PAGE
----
The Russians spread themselves over the north-west of Germany-enier

Humburgh-Joy of the Inhalitants at their Liberation--their Joy of short Continuancethe French advance against it-distressed Stale of this City-Great Britain lends no Assistance-- the Crown Prince refuses to send Swedish Troops to defend itthe Danes at first defend it, and afterwards suffer it to be taken by the French - Position of the grand Allied Armies -and of the French Armies ---Bonaparte's Object in the Campaign - is at first successful--the Allies relire from the Saale, and concentrate their Forces on the Elster-they determine to attack the French-Movements for that Purpose-Battle of Lutzenthe Allies remain Masters of the Field, but afterwards retreat--the French advance to Dresden-pres, pure to attack the Allies al Bautzen-dreadful Ballle there, the Allies again retreat-the French occupy great Part of Silesia - Armistice concluded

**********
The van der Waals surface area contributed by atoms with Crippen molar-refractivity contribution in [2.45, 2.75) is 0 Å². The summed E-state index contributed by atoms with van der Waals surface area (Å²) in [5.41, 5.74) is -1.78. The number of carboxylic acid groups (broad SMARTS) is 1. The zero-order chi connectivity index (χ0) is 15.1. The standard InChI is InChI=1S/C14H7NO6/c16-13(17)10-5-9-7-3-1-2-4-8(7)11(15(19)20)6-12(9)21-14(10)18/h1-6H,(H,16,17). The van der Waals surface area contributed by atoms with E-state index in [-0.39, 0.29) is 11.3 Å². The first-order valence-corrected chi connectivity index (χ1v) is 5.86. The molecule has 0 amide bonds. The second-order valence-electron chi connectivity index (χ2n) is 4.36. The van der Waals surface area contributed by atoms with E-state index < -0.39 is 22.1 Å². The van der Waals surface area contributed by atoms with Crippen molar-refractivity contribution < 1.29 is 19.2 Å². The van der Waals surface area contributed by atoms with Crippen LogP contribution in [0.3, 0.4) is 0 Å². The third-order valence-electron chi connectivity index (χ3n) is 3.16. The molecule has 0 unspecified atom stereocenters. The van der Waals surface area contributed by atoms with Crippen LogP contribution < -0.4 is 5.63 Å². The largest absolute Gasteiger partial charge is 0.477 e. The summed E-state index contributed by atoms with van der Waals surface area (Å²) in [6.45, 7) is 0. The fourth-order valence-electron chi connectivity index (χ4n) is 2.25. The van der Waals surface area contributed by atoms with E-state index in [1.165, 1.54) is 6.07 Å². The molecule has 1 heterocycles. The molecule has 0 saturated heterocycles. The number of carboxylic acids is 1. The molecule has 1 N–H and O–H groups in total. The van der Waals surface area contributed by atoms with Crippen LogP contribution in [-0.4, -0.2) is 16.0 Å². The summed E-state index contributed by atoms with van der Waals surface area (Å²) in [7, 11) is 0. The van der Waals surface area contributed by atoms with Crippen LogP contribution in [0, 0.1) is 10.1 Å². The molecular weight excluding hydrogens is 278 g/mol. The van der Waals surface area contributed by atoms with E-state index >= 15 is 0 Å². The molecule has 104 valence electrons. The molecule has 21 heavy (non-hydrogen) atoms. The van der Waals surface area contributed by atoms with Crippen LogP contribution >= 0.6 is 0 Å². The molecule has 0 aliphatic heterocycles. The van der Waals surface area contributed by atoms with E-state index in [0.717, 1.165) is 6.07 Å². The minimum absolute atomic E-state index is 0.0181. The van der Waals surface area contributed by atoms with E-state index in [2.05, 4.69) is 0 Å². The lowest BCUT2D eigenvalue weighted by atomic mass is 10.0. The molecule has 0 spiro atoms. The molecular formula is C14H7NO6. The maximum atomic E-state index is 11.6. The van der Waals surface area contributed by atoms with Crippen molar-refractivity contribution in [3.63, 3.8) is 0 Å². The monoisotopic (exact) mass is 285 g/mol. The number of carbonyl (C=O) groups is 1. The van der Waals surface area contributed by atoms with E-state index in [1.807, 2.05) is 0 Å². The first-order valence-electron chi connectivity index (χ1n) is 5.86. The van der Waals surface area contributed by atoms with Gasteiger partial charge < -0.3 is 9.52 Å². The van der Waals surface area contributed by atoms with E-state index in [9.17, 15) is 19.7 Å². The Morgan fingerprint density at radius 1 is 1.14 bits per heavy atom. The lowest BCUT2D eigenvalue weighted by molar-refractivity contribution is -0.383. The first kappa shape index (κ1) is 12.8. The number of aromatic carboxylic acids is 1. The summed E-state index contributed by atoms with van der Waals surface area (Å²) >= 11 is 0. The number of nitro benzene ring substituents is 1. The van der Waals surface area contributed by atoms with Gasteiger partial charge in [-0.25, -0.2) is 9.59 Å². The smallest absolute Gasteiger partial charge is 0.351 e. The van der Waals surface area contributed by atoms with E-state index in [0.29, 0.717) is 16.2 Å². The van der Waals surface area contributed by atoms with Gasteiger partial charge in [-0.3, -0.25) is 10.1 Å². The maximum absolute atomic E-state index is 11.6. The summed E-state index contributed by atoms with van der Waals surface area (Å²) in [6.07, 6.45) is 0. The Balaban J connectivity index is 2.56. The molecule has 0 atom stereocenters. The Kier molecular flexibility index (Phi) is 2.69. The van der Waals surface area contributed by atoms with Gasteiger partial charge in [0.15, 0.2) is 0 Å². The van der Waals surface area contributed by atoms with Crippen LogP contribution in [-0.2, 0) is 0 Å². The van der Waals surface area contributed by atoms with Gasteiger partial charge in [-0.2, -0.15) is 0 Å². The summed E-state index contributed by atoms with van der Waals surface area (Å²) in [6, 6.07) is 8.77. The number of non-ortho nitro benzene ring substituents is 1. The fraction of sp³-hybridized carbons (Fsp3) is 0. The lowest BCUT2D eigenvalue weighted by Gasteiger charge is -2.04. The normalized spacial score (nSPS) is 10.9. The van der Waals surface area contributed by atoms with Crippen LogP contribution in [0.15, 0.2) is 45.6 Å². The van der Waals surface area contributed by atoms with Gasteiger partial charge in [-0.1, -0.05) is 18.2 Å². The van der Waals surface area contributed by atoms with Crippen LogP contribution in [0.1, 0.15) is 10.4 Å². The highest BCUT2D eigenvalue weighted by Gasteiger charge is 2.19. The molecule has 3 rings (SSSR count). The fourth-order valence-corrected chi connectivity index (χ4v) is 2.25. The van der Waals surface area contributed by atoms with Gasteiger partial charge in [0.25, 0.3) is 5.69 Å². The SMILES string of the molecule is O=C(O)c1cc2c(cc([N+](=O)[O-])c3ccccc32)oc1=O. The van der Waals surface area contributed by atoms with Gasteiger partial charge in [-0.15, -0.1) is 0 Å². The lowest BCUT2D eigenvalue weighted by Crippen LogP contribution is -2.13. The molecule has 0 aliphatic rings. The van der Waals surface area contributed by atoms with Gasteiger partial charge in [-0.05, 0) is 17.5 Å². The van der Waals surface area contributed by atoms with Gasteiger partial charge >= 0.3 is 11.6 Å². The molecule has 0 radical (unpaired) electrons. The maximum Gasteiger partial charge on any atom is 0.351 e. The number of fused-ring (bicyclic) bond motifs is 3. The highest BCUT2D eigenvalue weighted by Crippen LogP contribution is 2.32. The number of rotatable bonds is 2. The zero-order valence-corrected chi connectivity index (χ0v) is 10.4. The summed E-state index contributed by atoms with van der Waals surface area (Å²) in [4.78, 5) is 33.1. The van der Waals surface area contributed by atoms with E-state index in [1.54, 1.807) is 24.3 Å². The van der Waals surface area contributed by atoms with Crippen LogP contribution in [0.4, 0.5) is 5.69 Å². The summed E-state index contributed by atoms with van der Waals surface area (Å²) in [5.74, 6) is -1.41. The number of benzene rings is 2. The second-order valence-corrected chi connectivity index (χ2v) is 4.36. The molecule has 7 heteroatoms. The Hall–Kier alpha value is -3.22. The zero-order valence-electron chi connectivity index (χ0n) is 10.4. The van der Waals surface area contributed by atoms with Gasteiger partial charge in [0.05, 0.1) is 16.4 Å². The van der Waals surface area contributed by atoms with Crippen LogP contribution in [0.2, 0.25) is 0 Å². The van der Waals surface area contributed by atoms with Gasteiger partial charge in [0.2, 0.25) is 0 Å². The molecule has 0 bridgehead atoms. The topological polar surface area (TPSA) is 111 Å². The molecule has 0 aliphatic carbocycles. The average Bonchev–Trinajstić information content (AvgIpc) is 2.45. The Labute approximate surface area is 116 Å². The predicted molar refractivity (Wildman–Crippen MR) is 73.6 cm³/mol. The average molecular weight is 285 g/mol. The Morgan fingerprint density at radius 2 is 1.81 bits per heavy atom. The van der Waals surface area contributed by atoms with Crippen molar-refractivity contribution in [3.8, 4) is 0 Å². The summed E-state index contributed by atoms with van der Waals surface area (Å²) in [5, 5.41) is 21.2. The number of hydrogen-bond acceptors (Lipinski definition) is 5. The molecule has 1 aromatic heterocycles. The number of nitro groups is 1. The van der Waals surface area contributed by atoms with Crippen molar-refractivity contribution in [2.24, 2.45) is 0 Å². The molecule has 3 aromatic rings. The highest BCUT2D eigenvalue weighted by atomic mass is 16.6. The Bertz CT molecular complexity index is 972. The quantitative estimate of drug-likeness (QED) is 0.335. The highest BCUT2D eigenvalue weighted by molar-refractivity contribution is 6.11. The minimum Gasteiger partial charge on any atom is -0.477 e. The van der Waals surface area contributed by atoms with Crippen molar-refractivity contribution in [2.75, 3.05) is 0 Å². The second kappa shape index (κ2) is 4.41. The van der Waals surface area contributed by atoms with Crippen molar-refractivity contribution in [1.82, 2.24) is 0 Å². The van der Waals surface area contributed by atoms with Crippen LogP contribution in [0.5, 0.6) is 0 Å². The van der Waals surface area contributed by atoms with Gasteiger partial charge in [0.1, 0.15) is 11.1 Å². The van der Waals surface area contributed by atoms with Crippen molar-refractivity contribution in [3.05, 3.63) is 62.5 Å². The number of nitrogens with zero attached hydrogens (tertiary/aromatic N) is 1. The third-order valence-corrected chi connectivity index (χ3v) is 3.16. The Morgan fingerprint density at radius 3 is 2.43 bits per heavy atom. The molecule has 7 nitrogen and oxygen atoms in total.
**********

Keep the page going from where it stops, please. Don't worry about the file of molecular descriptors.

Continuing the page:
Prolongation of the Armistice-Proclamation of the King of Prussia on the

Subjecí-Congress proposed to be held at Prague Terms of Peace proposed ly the Emperor of Austria-rejected by Bonaparte-thé Austrian Declaration of War-long concealed from the French Nation - Correspondence between the French and Austriun MinistersRemarks on itFacts established by it--first, that Austria reluctantly engaged in the War against Russia-sccondly, that she rejoiced at the Disasters of that Wurand lastly, that the French Minister was the Dupe of the Austrian-Immense Force assembled against Bonaparte --Means ly which they endeavoured to shake his Power ---Address of the Crown Prince-Moreau joins the Allies--the Battle of Dresden-Death of Moreau